Abstract We examine the determinants of debt maturity in the Australian capital market with the Top 400 firms listed on the Australian Securities Exchange for the period 1989–2006. We find that Australian firms not only exhibit a positive
leverage–maturity relationship but also use short‐term debt to signal their high quality to the market. Our results are robust to different estimation methods that control for endogeneity and error‐dependence. We also find that ignoring the interaction between leverage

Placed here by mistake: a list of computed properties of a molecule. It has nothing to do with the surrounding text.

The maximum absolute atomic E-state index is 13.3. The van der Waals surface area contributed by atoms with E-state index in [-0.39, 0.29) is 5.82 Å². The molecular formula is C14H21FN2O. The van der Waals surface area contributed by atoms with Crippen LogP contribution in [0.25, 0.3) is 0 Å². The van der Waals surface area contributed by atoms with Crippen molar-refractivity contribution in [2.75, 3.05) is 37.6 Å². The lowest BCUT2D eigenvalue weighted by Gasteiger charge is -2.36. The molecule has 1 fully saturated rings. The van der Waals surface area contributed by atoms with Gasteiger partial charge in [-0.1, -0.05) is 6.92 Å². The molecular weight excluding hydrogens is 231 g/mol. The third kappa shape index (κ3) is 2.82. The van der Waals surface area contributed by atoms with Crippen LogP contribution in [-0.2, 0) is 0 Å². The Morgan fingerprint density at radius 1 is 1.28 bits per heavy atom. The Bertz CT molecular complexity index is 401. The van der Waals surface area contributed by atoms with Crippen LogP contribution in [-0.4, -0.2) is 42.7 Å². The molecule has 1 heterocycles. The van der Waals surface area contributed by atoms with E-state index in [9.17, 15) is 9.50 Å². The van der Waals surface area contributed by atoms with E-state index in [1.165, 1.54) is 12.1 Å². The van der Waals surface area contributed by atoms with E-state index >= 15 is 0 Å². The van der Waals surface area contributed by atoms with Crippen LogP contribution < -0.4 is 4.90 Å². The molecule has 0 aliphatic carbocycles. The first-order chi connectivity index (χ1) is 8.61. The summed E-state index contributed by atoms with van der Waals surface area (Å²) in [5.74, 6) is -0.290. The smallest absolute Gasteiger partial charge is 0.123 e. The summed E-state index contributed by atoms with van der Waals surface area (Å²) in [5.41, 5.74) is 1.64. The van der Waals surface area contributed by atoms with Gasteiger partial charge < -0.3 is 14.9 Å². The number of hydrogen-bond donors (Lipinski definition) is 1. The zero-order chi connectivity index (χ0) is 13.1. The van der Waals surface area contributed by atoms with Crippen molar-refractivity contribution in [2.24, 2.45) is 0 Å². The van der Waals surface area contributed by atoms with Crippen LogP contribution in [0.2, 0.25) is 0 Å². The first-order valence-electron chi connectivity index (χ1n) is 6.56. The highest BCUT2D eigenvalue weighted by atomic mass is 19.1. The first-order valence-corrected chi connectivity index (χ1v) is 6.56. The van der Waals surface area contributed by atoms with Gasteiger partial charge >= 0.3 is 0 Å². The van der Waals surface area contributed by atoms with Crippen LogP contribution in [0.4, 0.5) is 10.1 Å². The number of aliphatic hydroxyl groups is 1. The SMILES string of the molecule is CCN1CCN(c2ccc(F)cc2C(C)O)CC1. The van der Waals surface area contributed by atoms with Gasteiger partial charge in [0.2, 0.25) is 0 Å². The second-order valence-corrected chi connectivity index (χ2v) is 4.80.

and maturity can lead to erroneous conclusions about the support for the matching principle, the agency costs hypothesis and the transaction costs hypothesis.